The Parker Solar probe completed its first close encounter with the Sun in good shape. Image: NASA/Johns Hopkins APL/Steve Gribben
NASA’s Parker Solar Probe came through its first close encounter with the Sun’s hellish corona 5 November in excellent condition, mission managers say, enduring extreme temperatures and radiation as it passed within 24 million kilometres (15 million miles) of the Sun’s visible surface at a record 343,000 kilometres per hour (213,200 mph).
“Parker Solar Probe was designed to take care of itself and its precious payload during this close approach, with no control from us on Earth, and now we know it succeeded,” said Thomas Zurbuchen, associate administrator of NASA’s Science Mission Directorate at the agency headquarters in Washington. “Parker is the culmination of six decades of scientific progress. Now, we have realised humanity’s first close visit to our star, which will have implications not just here on Earth, but for a deeper understanding of our universe.”
Launched 12 August from Cape Canaveral in Florida, the spacecraft completed its first pass of the Sun in relative silence, collecting data from a suite of sophisticated instruments as it kicked off its mission to learn more about what heats up the corona and accelerates charged particles in the solar wind.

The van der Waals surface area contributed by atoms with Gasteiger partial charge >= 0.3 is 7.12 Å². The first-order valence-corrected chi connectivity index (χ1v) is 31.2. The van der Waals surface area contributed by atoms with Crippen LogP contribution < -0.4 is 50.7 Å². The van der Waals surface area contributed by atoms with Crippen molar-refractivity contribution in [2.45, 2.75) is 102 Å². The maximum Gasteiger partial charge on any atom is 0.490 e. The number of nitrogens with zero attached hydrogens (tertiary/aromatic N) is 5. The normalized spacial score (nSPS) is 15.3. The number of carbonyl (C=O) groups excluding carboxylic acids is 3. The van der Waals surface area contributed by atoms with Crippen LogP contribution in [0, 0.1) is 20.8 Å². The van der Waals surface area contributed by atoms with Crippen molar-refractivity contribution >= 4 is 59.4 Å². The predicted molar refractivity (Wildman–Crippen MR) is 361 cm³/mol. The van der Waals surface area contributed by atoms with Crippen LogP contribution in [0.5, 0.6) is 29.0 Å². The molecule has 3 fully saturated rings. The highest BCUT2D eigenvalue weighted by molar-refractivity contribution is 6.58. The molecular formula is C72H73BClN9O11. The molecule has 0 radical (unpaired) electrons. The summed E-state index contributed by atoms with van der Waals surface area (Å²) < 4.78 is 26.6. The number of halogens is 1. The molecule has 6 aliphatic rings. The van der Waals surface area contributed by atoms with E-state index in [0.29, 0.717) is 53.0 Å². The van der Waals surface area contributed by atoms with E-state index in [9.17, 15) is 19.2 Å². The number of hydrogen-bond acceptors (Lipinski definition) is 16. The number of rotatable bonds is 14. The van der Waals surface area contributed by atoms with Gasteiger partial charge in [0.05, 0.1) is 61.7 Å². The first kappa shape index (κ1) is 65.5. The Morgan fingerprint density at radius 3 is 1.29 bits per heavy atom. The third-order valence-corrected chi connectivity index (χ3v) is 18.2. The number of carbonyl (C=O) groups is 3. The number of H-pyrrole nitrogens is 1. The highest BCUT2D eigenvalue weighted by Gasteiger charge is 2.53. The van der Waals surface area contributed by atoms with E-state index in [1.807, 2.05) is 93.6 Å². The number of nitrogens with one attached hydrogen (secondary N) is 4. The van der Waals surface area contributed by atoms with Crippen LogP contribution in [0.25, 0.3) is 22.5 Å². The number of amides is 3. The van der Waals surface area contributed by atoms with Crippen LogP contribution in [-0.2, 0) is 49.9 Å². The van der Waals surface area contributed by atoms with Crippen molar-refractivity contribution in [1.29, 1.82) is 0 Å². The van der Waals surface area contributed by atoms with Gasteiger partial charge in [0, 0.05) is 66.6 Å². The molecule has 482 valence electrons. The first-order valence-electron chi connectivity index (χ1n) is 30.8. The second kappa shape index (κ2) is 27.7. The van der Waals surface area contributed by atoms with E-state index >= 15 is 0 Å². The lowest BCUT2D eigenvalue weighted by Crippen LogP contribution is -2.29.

On 7 November, two days after close approach, Parker sent a brief “status beacon” to flight controllers at Johns Hopkins University’s Applied Physics Laboratory indicating it was in good shape and collecting data as planned.
The 5 November flyby was the first of some two dozen planned between now and 2025, subjecting the spacecraft’s protective heat shield to temperatures as high as 437 degrees Celsius (820 Fahrenheit). Over the course of the mission, the close-in aim point will drop to less than 6.4 million kilometres (4 million miles) with temperatures expected in the 1,400 C (2,500 F) range and peak velocities around 692,000 kph (430,000 mph).
Parker’s initial encounter began on 31 October and continued through 11 November. Recorded science data will be transmitted back waiting scientists over the next several weeks. The spacecraft will make a gravity-assist flyby of Venus on 12 December and carry out its second close encounter with the Sun on 4 April 2019.